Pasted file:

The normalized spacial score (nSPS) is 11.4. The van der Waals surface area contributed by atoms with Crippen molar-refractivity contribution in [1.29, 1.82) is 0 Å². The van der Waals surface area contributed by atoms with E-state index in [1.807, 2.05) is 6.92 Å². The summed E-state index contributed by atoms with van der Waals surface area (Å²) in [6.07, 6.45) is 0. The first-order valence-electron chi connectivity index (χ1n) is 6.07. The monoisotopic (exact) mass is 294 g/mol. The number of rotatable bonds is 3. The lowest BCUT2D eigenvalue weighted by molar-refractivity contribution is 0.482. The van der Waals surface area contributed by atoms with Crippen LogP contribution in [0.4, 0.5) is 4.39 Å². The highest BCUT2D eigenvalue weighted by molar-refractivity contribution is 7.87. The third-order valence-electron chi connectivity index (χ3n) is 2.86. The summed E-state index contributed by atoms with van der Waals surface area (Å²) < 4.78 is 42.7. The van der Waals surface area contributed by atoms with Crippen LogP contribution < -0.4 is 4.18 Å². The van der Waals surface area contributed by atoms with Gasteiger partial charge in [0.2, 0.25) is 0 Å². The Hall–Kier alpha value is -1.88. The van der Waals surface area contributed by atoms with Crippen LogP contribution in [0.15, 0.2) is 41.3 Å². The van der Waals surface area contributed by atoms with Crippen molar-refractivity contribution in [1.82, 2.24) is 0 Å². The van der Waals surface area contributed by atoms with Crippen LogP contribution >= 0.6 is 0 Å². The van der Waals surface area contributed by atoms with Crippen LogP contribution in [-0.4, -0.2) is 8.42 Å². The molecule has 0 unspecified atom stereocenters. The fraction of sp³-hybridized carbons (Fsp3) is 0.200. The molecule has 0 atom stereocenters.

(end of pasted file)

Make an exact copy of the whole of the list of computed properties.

The normalized spacial score (nSPS) is 11.4. The van der Waals surface area contributed by atoms with Crippen molar-refractivity contribution in [1.29, 1.82) is 0 Å². The van der Waals surface area contributed by atoms with E-state index in [1.807, 2.05) is 6.92 Å². The summed E-state index contributed by atoms with van der Waals surface area (Å²) in [6.07, 6.45) is 0. The first-order valence-electron chi connectivity index (χ1n) is 6.07. The monoisotopic (exact) mass is 294 g/mol. The number of rotatable bonds is 3. The lowest BCUT2D eigenvalue weighted by molar-refractivity contribution is 0.482. The van der Waals surface area contributed by atoms with Crippen LogP contribution in [0.4, 0.5) is 4.39 Å². The highest BCUT2D eigenvalue weighted by molar-refractivity contribution is 7.87. The third-order valence-electron chi connectivity index (χ3n) is 2.86. The summed E-state index contributed by atoms with van der Waals surface area (Å²) < 4.78 is 42.7. The van der Waals surface area contributed by atoms with Crippen LogP contribution < -0.4 is 4.18 Å². The van der Waals surface area contributed by atoms with Gasteiger partial charge in [0.2, 0.25) is 0 Å². The Hall–Kier alpha value is -1.88. The van der Waals surface area contributed by atoms with Crippen LogP contribution in [0.15, 0.2) is 41.3 Å². The van der Waals surface area contributed by atoms with Crippen molar-refractivity contribution in [1.82, 2.24) is 0 Å². The van der Waals surface area contributed by atoms with Crippen LogP contribution >= 0.6 is 0 Å². The van der Waals surface area contributed by atoms with Crippen LogP contribution in [-0.4, -0.2) is 8.42 Å². The molecule has 0 unspecified atom stereocenters. The fraction of sp³-hybridized carbons (Fsp3) is 0.200. The molecule has 0 atom stereocenters.